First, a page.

Employee retention - 6x5 actions that pay off

August 23, 2023

Successful employee retention is one of the key challenges for most companies in times when talent is scarce. But what are the different types of employee retention and what influences them? And most importantly, which actions result in successful employee retention?

Likeminded Editorial Team

Table of Content

Good employees are hard to find. And keeping hold of them is also an art in itself. It does not take a shortage of skilled employees or an employees’ market for a company to know that employee retention pays off. The best talents in the market are always heavily contested.

What is employee retention? What are the different types of employee retention?

In his book of the same name, management consultant Gunther Wolf defines the concept as follows:

“Employee retention refers to the degree of solidarity between the employee on the one hand and the organization as a whole on the other.”

A bond is generally good when a close relationship exists between two or more parties. There are therefore always at least two parties involved in a bond. And it must be based on reciprocity.

When it comes to employee retention, employees are always on one side and the “organization as a whole” (the company) is on the other. This other side is usually represented by the management team. This is also referred to as management retention.

Types of employee retention
The four types of employee retention within companies

Company retention, team retention and task retention also exist in addition to management retention. It is a matter of personality which of these four types of retention is most important to employees and which motivates them the most.

While some people consider the satisfaction of or with their manager or the image of their company to be of greatest importance, others are more concerned with the team or the fulfillment of their allocated tasks. In this analysis, employee retention always stems from a combination of the four types of retention.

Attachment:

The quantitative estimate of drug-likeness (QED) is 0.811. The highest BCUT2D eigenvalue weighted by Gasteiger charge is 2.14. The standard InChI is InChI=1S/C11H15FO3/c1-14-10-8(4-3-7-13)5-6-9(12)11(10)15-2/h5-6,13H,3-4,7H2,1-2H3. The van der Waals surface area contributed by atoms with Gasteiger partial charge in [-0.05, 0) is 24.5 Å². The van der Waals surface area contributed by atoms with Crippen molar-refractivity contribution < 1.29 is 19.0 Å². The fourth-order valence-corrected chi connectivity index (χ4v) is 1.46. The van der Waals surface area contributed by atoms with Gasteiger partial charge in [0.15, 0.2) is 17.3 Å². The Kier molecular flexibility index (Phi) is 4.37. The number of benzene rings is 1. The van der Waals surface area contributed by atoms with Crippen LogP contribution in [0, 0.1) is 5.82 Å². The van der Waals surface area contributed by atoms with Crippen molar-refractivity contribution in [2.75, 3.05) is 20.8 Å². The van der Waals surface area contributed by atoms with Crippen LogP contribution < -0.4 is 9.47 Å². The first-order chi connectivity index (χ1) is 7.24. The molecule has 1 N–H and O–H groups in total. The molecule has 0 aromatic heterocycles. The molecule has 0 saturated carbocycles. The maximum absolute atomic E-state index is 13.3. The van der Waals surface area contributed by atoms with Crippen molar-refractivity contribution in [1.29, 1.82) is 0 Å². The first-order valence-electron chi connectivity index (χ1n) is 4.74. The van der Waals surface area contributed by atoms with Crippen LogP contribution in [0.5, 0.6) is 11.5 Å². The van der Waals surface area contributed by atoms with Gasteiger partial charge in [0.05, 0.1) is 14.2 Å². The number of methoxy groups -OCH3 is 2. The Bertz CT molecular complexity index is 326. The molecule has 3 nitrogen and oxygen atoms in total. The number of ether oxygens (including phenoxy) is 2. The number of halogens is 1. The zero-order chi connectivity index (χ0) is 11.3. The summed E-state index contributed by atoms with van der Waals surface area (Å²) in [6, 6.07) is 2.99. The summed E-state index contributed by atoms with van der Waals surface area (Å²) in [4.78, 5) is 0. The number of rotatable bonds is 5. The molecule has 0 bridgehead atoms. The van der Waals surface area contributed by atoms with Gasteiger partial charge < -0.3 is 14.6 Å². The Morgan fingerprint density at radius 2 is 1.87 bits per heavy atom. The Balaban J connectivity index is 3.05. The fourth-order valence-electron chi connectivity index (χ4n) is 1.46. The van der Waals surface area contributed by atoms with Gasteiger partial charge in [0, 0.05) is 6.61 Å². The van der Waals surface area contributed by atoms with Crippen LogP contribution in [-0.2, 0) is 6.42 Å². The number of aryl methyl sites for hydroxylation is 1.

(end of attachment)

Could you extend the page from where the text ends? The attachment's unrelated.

In addition to this model, which helps us to place the concept of retention in a practical framework, there is another well-established approach that also divides employee retention into four categories:

1. Perspective loyalty (this includes possibilities for promotion and further training, among other things)

2. Emotional loyalty (this includes appreciation and relationships, among other things)

3. Normative loyalty (this includes shared corporate values and visions, among other things)

4. Rational loyalty (this includes remuneration and retirement provisions, among other things)

Types of employee loyalty
Illustration based on Karrierebibel (2021)

Why is employee retention so important?

The fact is, it costs less to keep existing talented employees than to find new ones. It also takes a little time before new employees start working productively. If a company constantly has to train new people, in many cases it may not even get past the first productivity hurdle.

This is precisely where employee retention comes in: new and existing workers are retained in the company for as long as possible by strengthening their loyalty to the company.

And the stronger the relationship between employees and the company, the

➜ lower the fluctuation rates

➜ lower the recruiting and onboarding costs

➜ lower the absenteeism rates

➜ higher the productivity

➜ better the corporate culture

➜ higher the employee satisfaction

➜ greater the corporate success

➜ better the employer branding

This list (which is probably not complete) shows how important employee retention is and the potential consequences of a lack of retention (keyword: "Quiet Quitting”). Therefore, it pays to invest specifically in employee retention.

What influences employee retention?

The two most important factors influencing employee retention are:

1. Recruiting, i.e. selecting the right talents

2. Employee satisfaction as a long-term basis for a successful relationship

The first point shows that employee retention does not begin on the first day of work. To ensure employee retention, you need to already pick the right people when hiring. In more specific terms, this means aligning the expectations of both sides, i.e. the company as well as the potential employees.